By Michael Woloszynowicz

By Michael Woloszynowicz

Tuesday, May 17, 2011

Why and How You Should Write REST-Centric Applications

Ever since Twitter built their “New Twitter” UI on top of their existing API, the idea of incorporating the very same philosophy into my own applications resonated with me. I decided to move forward with the same approach and my team and I been doing so since September. For those of you that have not taken this route, what I’d like to do is share some of the reasons why you may want to, and some advice on how to make it relatively painless. 


To begin, let’s address the issue of why writing a REST-centric application, as opposed to one using a homegrown AJAX forwarder or framework provided implementation, is a good idea:
  • It provides a uniform interface
  • It’s expressive, REST paths and CRUD requests are easy to understand and hypermedia makes it easy to navigate
  • You write your back-end once and can re-use it on a web client, a mobile app, or public API
  • You get clean exception handling via HTTP status codes
  • The stateless nature of REST removes dependencies and promotes loose coupling, makes for easy debugging, and produces maintainable code. It also reduces the amount of data stored in your application session, making your app less memory intensive. 
  • It’s easy to do, anyone can learn the principles of REST in a day. Implementing the server and client side code is trivial in most languages. 
  • Its cacheable nature helps with scalability
  • With tools like Jersey and JaxB (Java or Scala), marshalling and un-marshalling complex PUT/POST and response data as XML or JSON is a breeze
  • It forces to you think in terms of layers and discrete pieces of logic, making development easier and producing better code
  • It’s fun, I've personally never enjoyed writing web applications as much as I do now

Now that we’ve dispensed with why this is a good idea, let’s go over how best to approach this based on the issues I’ve run into over the past few months. 

Find Good Tools
Provided you use a good set of tools, REST can be a very easy thing to get started with. As I’ve mentioned, in the case of Java/Scala, I’ve been using Jersey and have nothing but good things to say about it. Setup is simple with only a few lines of XML, and the creation of a REST resource requires nothing more than a method declaration and 2-4 lines of annotations. For almost all popular language there are several solutions of varying quality so talk to developers in your community to find out what works best for them (perhaps you can provide some suggestions in the comments as well). This is particularly important for newer frameworks like Node.js which has several REST implementations, all of which are not very mature and vary in quality.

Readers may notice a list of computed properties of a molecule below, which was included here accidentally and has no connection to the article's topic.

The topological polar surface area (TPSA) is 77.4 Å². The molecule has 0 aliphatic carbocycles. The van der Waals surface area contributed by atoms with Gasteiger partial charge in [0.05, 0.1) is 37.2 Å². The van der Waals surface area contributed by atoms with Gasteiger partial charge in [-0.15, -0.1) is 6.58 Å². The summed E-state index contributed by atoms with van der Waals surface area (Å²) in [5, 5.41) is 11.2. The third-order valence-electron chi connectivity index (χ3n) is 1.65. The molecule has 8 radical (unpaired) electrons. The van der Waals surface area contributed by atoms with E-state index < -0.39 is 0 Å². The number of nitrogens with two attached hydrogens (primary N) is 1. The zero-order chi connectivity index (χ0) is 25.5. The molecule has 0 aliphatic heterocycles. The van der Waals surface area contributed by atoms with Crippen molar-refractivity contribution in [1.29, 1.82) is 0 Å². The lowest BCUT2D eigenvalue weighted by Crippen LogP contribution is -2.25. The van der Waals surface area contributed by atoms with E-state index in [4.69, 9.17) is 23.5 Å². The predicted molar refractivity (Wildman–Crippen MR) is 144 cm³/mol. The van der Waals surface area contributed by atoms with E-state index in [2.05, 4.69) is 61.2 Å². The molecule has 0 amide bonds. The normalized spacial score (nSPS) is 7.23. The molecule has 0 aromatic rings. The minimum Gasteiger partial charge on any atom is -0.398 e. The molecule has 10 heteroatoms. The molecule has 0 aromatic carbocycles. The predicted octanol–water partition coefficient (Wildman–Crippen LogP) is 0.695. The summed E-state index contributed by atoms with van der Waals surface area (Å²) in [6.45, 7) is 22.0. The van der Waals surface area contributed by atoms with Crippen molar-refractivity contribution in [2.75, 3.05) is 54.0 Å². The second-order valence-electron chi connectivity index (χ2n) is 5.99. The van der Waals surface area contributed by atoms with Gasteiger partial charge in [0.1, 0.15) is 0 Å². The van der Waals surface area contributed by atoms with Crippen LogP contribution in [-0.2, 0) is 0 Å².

In addition to the REST framework, be sure to find a good JSON/XML parser since your PUT and POST content will likely be in this form. Again, for Java/Scala I use JaxB, and it has worked splendidly. JaxB marshals and un-marshals JSON or XML data by creating a simple entity object (or POJO in Java speak) and adding a few lines of annotations. Best of all it can work interchangeably with JSON or XML, depending on how your REST resource is defined, allowing you to provide support for multiple data formats without any additional coding. Given the amount of data passing you will do, this can save you a great deal of time so I urge you to find a good solution to deal with these low level details. 

Design an Authentication Scheme
Before you hit the ground running and write a whole bunch of REST resources, I urge you to spend some time thinking about how you’ll authenticate users. Since you’ll likely want to make a good chunk of your resources public, you’ll need an authentication mechanism that works beyond the walls of your web server’s application session. Although it’s not without its share of problems, we chose OAuth 2.0 given its high level of adoption and developer familiarity, and overall it’s worked quite well. You’ll want to design your server architecture so that one or more independent servers provide the authentication mechanisms and share the data with your web servers. Doing this - along with the stateless nature of REST - will also make it easier to use automatic load balancing services like Amazon’s Elastic Load Balancer in the future.

What’s Public, What’s Private?
Before you start development, have a clear plan as to what resources you intend to make public and which are private. This will have implications for your authentication mechanism as well as the structure of the request and its content. I recommend always thinking about every resource as though it was a public one, as this generally forces you to create a cleaner and more robust implementation. Remember that you may want to use these resources for clients other than web browsers, e.g. an iPhone or iPad application. Although this should be the case for all your resources, it’s especially important that your public resources use hypermedia, thus making it a true REST implementation. Finally, regardless of whether it is a public or private resource, be sure to enforce the stateless constraint at all costs. It can be very easy to get lazy about this as it requires some additional legwork, but I promise you it will pay dividends in the end. 

Meet with your team and decide on a structure for your REST paths and how the resources will be divided up and structured. We tend to have one class house all resources (each resource is a method in our case) for operating on particular data class, but there is no right answer here. The important thing is to come up with a package structure that works for you and that everyone sticks to. Since you’re likely to have a huge number of resources by the time you’re done, it will make debugging much easier if you know where to look for the code based solely on the resource name and operation. 

Extend your AJAX Mechanism
Regardless of what client side framework your using to perform AJAX CRUD requests it’s highly advisable that you create either a wrapper method in the case of jQuery’s ajax() method, or a wrapper class in the case of Dojo’s xhr() methods. If you’re using jQuery you may want to look into the JSON-REST plugin and build from there. Since we’re using Dojo, we created a base class that provides the following helpers: